None of the biotic and abiotic character-defining features that I just shared with you are identified as contributing. They stop short of calling them that in the nomination, and they are not counted in the countable resources. As a result of this, this is really providing insufficient resource information for future land planning and management. Some of these items can be overlooked. They could also be misinterpreted by land managers. Very often, our land managers need to be convinced that something is called out as contributing in a National Register nomination are a countable resource, in order that it be taken account of in 106 actions and adequately protected. Something less than that, a lower tier of documentation can be overlooked or misinterpreted.
Jill Cowley: Just a couple more examples of … There are many, many ethnographic landscapes and traditional cultural properties within park units of the National Park Service in the Intermountain region. Although one good example, I think, of a nomination … this is at the state level, not the federal level … that addresses an ethnographic landscape is Mount Taylor in New Mexico. Some of you may be familiar with this one. It was listed in the state register. Multiple tribes and pueblos and also other groups were involved in drafting the nomination. It covers a large holistic area, over 340,000 acres. Spiritual values are recognized and discussed generally, as appropriate, in the nomination, and private land owners could opt out on having their land be within the boundaries. Since state listing, I know that this nomination is being contested somewhat, and still discussed. I think along with other examples, like Zuni Salt Lake, is an example of a fairly large scale integrated ethnographic landscape nomination.
The one example I wanted to go into a little bit more, is the National Park Service unit in the Intermountain region, the Washita Battlefield National Historic Site in Oklahoma. This is a combination ethnographic and historic landscape. It has an early 1976 National Historic Landmark nomination. I was talking with the superintendent this week and definitely agree, again, this is a very early nomination that is clearly outdated and does not meet today’s standards for nominations. I was talking with the superintendent recently and he agrees that if the park and NHL had a nomination that does describe the landscape in more detail in terms of contributing and countable resources, this would definitely help the park.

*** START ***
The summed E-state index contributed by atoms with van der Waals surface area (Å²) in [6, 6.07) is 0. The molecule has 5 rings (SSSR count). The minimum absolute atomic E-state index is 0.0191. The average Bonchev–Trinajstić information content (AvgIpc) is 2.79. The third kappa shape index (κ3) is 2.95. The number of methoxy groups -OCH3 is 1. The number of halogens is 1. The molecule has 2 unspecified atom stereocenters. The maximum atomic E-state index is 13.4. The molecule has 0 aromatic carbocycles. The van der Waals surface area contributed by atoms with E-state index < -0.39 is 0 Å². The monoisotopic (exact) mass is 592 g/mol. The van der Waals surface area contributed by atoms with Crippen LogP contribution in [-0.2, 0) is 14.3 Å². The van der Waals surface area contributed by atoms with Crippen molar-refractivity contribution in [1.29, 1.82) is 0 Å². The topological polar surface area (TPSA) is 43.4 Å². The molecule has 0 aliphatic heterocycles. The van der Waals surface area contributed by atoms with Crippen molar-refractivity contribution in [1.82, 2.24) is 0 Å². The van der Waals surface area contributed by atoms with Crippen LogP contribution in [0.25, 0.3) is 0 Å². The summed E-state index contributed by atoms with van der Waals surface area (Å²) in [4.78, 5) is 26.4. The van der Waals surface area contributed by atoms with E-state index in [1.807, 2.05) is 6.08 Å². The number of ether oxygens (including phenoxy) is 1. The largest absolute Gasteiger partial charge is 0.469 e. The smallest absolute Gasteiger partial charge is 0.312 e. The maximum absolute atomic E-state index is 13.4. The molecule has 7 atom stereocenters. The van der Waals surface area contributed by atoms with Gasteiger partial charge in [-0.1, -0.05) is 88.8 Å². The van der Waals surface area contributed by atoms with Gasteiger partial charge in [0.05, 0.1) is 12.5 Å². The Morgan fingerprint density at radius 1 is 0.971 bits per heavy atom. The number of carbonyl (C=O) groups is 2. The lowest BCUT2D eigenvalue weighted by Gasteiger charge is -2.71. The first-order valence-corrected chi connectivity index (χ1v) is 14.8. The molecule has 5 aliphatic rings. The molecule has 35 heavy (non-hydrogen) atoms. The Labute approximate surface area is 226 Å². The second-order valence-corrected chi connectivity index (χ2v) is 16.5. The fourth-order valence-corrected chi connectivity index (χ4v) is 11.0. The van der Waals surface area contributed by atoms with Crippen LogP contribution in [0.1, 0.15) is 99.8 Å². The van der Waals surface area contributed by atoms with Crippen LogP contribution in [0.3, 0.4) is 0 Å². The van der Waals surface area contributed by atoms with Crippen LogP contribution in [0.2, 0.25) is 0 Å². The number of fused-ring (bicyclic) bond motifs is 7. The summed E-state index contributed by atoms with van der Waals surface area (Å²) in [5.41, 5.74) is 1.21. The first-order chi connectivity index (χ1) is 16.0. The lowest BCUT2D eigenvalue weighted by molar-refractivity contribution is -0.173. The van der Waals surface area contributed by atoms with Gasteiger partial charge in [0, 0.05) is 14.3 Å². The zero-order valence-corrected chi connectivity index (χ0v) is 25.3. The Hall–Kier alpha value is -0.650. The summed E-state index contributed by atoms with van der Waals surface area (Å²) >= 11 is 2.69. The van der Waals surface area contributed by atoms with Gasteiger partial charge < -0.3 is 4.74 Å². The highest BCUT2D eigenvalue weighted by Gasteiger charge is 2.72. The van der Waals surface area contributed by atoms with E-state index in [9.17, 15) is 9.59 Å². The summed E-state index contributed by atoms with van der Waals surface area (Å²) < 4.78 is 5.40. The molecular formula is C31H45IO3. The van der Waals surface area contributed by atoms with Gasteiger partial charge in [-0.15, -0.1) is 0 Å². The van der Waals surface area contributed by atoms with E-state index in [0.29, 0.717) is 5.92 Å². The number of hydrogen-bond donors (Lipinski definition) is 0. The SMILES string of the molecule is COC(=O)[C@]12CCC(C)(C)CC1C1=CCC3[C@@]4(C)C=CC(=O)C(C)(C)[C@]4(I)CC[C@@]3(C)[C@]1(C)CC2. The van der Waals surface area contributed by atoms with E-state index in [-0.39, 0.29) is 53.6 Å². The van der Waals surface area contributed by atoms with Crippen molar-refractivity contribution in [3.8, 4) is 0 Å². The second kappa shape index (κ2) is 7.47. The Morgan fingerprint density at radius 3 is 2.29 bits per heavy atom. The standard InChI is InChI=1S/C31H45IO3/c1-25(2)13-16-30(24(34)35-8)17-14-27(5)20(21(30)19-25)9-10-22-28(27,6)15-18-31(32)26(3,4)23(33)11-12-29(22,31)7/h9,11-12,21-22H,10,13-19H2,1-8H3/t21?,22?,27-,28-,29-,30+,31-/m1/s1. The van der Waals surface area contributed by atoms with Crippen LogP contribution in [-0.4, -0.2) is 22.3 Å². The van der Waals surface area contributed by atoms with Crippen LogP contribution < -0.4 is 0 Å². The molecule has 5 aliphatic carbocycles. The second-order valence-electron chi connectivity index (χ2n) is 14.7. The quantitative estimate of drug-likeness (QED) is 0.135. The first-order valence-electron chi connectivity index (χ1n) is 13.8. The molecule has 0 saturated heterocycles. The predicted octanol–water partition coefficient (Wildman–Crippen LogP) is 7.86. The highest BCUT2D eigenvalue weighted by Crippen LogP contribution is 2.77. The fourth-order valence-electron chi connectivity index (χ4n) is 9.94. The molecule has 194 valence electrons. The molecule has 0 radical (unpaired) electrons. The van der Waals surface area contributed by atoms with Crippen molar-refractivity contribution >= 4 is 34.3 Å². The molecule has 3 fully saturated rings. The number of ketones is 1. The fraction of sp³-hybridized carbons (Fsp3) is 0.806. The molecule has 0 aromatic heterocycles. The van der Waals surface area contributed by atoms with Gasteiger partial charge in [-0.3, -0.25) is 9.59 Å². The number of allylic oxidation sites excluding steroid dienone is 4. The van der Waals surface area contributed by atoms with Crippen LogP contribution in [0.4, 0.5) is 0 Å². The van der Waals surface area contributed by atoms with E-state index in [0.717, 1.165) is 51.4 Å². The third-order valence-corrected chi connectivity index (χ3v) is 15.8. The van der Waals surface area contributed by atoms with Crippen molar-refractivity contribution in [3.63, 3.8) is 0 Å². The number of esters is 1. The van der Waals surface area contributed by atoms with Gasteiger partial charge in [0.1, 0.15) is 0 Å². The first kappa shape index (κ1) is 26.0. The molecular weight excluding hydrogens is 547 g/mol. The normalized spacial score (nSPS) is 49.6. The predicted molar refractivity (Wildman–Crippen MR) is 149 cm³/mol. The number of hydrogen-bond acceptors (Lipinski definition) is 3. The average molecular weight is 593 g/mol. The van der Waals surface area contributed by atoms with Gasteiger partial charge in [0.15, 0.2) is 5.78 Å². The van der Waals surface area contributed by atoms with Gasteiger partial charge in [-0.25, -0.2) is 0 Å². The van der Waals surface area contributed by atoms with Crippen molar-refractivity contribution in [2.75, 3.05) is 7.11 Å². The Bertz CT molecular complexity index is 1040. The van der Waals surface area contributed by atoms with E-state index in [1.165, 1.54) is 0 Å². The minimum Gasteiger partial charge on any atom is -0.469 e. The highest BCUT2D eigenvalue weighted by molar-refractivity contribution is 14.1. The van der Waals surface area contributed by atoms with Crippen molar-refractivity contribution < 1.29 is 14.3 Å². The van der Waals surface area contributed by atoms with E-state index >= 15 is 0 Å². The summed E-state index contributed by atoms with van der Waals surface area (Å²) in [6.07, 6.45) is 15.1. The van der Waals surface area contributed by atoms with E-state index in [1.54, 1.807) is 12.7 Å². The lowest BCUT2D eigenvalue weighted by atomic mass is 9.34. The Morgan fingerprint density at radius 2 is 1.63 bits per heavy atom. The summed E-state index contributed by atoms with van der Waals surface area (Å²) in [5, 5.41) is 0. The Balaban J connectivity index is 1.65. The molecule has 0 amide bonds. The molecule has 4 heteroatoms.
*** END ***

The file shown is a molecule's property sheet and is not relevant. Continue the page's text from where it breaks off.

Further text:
Washita Battlefield is the site of the 1868 massacre of Cheyenne and Arapaho tribal folks by the … I think it was the Seventh Cavalry. As you can see in the diagram on the right, the NHL boundary, National Historic Landmark boundary is quite a bit larger … those are sections … than the area included in the Park Service unit, the national historic site. Interestingly, while the NHL boundary is larger, and so the areas within the NHL boundary … there’s some documentation … the nomination serves as supporting preservation of the battlefield event site in those areas. The nomination does not provide any description of the landscape because it’s a very early one. It’s not a very useful tool as far as preservation.
My understanding from discussion with the superintendent is they’re getting oil and gas and other potential developments outside of the National Park Service unit boundary, and potentially, within the NHL boundary. Some have already been constructed, and they’re visible from the Park Service unit. A stronger, more detailed nomination would be useful in helping to address potential external threats.
That’s the points I brought up in the photo at the top. I need to mention that these photos are about 10 years old, so they’re somewhat dated. I know the park has done some work, prairie restoration and so forth. The upper photograph, I believe that some of the oil and gas development may be visible in that photograph now. I’d have to check. Interestingly, at the bottom, the ongoing prairie restoration, the need, the directive to restore what became an agricultural landscape back to one that evokes more of the prairie landscape at the time of the conflict was derived from the legislation. This was actually called for in the Washita legislation, rather than coming from any National Register documentation. So, I guess the bottom line on one is an updated NHL nomination, or even if the associated tribes wanted to develop a traditional cultural property nomination. There may have been discussions … that would be something very useful and needed. Meanwhile, the park … they do have a cultural landscape inventory and cultural landscape report that have been developed in close coordination with the tribes as background and information needed to develop management treatments.